Courts could step in if there’s a deadlock to certify Biden’s election

Democratic presidential candidate, former vice President Joe Biden addresses a crowd at Wilson High School on October 26, 2019 in Florence, South Carolina. | Sean Rayford/Getty Images
Updated, 5:11 p.m., 11/10/20

For decades, Michigan has relied on a small panel called the Board of State Canvassers to certify the state’s election results for presidential and down-ballot races.

But with Republican incumbent President Donald Trump contesting his loss and fueling rumors of coup-like GOP political maneuvers, that usually mundane process could also be thrown into turmoil if the board — which is evenly divided between Democrats and Republicans — refuses to certify election results showing that President-elect Joe Biden won the state of Michigan.

This is necessary before the state’s 16 electors cast their votes as part of the Electoral College.

It’s never happened before — but never say never in 2020, attorney and former Michigan Democratic Party Chair Mark Brewer told the Advance Tuesday.

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“The remedies are a court order, including contempt of court, if necessary, and the court doing it itself if it absolutely has to,” Brewer said.

Over the weekend, a GOP-led joint committee of lawmakers convened a rare Saturday session to launch an investigation into unfounded accusations of election fraud. The committee voted along party lines to begin issuing subpoenas to state entities, including the Michigan Bureau of Elections.

The four-member Board of State Canvassers is split 2-2 between Democrats and Republicans. Chair Jeannette Bradshaw and member Julie Matuzak are both Democrats, while Vice Chair Aaron Van Langevelde and member Norman Shinkle are both Republicans.

What underpins a scenario of a deadlock is that the board’s duties are ministerial — meaning that their responsibility to certify election results must be performed according to established legal procedure and without exercising individual discretion.

“If the votes are there, and they’ve been certified by the counties … this board has no choice but to certify,” Brewer said.

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This means that any refusal to carry out the board’s ministerial acts would have to be remedied by the courts — perhaps the Michigan Supreme Court.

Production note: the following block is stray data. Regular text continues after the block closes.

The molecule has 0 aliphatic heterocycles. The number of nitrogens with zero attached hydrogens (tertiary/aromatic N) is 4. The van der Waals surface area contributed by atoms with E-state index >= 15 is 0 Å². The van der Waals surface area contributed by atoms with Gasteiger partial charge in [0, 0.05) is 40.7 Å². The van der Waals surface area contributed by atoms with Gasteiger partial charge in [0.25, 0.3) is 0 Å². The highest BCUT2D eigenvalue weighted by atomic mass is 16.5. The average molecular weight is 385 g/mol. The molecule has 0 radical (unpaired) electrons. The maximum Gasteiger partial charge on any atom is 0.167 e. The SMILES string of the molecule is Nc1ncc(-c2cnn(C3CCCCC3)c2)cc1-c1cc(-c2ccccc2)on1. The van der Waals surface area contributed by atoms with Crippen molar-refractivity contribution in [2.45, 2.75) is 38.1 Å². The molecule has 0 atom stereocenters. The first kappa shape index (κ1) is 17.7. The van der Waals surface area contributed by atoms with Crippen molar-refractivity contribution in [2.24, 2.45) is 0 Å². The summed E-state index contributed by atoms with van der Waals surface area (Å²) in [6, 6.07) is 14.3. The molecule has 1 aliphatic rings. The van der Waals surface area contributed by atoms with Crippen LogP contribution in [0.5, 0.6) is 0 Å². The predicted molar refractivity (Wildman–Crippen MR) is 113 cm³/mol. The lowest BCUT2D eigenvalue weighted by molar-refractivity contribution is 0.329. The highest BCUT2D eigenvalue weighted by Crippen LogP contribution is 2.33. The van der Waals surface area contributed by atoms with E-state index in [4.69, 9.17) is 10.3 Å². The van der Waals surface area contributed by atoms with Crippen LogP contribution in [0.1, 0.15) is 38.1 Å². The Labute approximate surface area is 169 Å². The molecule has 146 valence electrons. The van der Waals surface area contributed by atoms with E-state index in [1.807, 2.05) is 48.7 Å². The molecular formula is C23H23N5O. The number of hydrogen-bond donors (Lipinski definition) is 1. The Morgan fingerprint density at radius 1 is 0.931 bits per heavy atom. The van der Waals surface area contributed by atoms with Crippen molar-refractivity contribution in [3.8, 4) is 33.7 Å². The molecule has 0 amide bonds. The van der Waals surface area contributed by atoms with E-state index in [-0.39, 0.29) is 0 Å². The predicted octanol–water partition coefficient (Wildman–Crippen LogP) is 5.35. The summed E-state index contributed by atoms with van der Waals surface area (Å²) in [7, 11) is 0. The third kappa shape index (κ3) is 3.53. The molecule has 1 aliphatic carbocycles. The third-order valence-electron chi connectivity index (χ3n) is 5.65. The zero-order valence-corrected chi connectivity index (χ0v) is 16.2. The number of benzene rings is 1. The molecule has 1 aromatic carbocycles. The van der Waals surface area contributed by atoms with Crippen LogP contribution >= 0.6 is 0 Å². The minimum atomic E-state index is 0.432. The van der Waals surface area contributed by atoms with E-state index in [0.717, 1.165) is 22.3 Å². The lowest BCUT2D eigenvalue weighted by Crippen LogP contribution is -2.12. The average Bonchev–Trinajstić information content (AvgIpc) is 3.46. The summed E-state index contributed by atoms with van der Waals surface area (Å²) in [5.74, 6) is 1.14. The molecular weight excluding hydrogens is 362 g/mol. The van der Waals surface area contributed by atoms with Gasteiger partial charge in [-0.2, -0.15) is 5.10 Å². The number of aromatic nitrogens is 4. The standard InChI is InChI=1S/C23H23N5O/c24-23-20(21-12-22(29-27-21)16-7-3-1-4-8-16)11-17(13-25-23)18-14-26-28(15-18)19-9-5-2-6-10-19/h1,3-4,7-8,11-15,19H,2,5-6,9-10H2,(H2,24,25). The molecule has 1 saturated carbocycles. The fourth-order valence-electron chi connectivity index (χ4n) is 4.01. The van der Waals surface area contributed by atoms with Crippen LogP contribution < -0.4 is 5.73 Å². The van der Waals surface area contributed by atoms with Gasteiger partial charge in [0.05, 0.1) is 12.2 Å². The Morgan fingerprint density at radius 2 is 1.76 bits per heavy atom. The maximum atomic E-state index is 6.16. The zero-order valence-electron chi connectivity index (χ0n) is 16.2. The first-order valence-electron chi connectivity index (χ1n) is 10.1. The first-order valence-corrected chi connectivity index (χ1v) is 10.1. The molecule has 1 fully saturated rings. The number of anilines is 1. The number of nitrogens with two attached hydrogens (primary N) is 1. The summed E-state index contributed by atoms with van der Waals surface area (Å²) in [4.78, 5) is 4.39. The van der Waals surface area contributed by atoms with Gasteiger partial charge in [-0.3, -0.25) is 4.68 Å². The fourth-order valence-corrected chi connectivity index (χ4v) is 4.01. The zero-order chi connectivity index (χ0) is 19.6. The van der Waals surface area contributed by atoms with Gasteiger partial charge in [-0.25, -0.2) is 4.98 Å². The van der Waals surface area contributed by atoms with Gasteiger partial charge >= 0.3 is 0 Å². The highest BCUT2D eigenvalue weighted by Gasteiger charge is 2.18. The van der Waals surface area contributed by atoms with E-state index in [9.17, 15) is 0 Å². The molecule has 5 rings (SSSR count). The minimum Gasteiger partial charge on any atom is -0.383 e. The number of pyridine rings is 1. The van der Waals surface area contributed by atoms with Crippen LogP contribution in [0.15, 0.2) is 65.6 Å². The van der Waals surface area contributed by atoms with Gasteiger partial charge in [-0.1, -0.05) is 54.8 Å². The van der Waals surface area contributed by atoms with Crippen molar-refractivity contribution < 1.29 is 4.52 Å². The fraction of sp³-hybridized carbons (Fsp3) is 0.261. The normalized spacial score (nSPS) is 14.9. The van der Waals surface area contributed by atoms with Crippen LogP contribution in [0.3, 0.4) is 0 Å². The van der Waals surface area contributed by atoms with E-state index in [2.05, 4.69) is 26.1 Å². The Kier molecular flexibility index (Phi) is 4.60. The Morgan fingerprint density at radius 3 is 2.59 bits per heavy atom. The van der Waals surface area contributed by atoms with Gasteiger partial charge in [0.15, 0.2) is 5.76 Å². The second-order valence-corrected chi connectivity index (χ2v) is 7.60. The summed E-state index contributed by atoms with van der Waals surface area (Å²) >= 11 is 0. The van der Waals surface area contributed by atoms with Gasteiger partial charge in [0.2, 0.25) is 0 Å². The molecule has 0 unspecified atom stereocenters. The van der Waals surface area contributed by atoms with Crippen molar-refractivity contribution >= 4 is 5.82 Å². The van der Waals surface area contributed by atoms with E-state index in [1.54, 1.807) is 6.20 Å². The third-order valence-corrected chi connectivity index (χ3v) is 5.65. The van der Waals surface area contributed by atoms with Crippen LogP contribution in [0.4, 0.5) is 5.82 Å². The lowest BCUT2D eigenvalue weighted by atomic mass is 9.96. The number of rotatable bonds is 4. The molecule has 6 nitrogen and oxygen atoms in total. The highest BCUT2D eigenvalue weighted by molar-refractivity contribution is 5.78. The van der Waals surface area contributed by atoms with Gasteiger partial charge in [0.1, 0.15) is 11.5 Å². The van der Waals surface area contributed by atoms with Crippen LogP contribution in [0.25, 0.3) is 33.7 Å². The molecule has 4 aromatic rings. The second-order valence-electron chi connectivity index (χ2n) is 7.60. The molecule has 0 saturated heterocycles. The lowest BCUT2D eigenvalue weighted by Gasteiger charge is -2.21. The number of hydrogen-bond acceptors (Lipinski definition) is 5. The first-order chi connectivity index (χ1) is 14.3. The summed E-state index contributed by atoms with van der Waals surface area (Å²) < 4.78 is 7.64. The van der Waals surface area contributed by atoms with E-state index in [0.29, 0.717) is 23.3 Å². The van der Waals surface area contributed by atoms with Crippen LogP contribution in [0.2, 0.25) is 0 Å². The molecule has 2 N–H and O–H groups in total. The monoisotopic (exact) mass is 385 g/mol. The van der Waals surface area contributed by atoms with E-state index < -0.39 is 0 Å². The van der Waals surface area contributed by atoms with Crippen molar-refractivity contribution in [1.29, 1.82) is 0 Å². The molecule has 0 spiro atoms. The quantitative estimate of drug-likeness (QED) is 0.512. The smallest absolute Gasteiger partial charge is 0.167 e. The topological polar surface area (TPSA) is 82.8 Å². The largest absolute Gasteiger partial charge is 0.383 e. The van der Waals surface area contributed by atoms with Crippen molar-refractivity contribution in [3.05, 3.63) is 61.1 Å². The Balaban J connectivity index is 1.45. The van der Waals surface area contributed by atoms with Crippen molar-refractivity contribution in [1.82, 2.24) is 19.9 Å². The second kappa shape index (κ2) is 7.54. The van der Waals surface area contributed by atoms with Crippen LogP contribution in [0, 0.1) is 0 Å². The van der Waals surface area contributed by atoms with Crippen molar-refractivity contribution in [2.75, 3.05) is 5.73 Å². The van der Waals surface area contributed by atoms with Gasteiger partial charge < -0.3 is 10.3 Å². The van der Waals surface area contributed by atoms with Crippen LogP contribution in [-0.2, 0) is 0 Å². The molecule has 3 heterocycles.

The first remedy would be for the injured party — possibly any of the 16 state electors, or the Biden campaign — to bring about a lawsuit and get a court order directing the Board to certify the results.

If the board still remains deadlocked and does not act, the court has two main backup remedies. First, members refusing to certify the results could face serious consequences and be held in contempt of court, Brewer said.

Second, as a very last resort that Brewer noted he has only seen happen once or twice, the court could take the action that the board otherwise should. Essentially, the court itself would certify the election results and keep the process moving forward.

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The governor does have the right to remove a member of the board for for “gross neglect of duty or for corrupt conduct in office, or for any other misfeasance or malfeasance therein” under Article 5, Section 10.in Michigan’s Constitution.*

Some other states have different processes of certifying their election results, like having the governor or secretary of state have the final say. But in Michigan, the Board of State Canvassers has been carrying out the duty successfully for many decades.

In all that time, Brewer said board members have deadlocked “fairly often” on ballot issues, but have never deadlocked on candidate races.

If a similar scenario does play out with the board refusing to certify results, it would slow down the process of appointing electors but could not stop it from happening altogether.

The board is set to meet by Nov. 23. Certifying all county results usually happens in the same meeting.

Laina G. Stebbins
Laina G. Stebbins covers the environment, immigration and criminal justice. She is a graduate of Michigan State University’s School of Journalism, where she served as Founding Editor of The Tab Michigan State and as a reporter for the Capital News Service. When Laina is not writing or listening to podcasts, she loves art and design, discovering new music, being out in nature and spending time with her two cats Rainn and Remy.